CLEVELAND - Even if it's a hoax, making a threat against a school can have serious consequences for the person behind it, including prison time and fines.
The threats can cause public panic, and law enforcement must dedicate resources to investigating each one, regardless of intent.
Willoughby Hills Police arrested two students in connection with a threatened school shooting at Willoughby South High School Tuesday. A 17-year-old was charged with inducing panic.
“Ultimately, they could face some serious charges involved with this whether it was a joke or a meaningful threat,” Willoughby Police Lt. Jim Schultz said.
The FBI is also assisting in that and other local investigations involving threats against schools.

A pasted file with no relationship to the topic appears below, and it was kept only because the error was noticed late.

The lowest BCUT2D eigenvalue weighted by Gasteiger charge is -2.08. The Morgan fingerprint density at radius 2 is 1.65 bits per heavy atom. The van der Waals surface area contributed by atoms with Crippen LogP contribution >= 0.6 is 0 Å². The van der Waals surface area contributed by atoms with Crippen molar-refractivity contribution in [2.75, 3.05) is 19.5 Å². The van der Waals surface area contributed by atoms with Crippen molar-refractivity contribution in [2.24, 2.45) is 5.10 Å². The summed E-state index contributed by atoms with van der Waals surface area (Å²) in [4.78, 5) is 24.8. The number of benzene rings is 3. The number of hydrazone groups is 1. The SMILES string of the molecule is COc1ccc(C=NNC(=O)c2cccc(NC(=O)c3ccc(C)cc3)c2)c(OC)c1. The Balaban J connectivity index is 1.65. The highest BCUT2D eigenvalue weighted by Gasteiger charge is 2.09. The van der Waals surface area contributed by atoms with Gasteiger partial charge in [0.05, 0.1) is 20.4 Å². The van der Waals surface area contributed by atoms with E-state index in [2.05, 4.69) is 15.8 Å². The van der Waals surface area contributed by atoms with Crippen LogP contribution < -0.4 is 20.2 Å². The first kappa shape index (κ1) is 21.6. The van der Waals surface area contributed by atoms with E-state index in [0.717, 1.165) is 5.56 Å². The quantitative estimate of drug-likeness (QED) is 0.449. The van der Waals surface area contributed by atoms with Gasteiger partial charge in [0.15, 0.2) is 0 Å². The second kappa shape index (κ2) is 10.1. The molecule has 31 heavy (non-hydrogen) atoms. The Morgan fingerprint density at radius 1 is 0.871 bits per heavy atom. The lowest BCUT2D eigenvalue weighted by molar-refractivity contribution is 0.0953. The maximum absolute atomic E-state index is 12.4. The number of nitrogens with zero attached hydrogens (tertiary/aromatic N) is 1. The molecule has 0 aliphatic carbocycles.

“We have to take everything seriously,” said Special Agent Vicki Anderson. “We will run down this threat, we will see who it's coming from, if it's a credible threat or if it's just a hoax. It might not meet federal charges, but there are local charges these threats can meet.”
In Ohio, someone who makes a threat against a school can face a felony charge of making a terroristic threat or inducing panic or a misdemeanor charge of aggravated menacing.
An adult conviction of inducing panic carries up to two to eight years in prison and a $15,000 fine for adults, and a juvenile felony adjudication can lead to detention or imprisonment until age 21.
“Your impulsive decisions could have long-term consequences,” said Gregory Mussman, Juvenile Division Chief in the Cuyahoga County Prosecutor’s Office.
He said a felony adjudication can impact someone’s ability to go to college or to get a job.
“This is really serious,” Mussman said. “If you commit a threat or make a threat against a school or the safety of others, you can be charged with a felony.”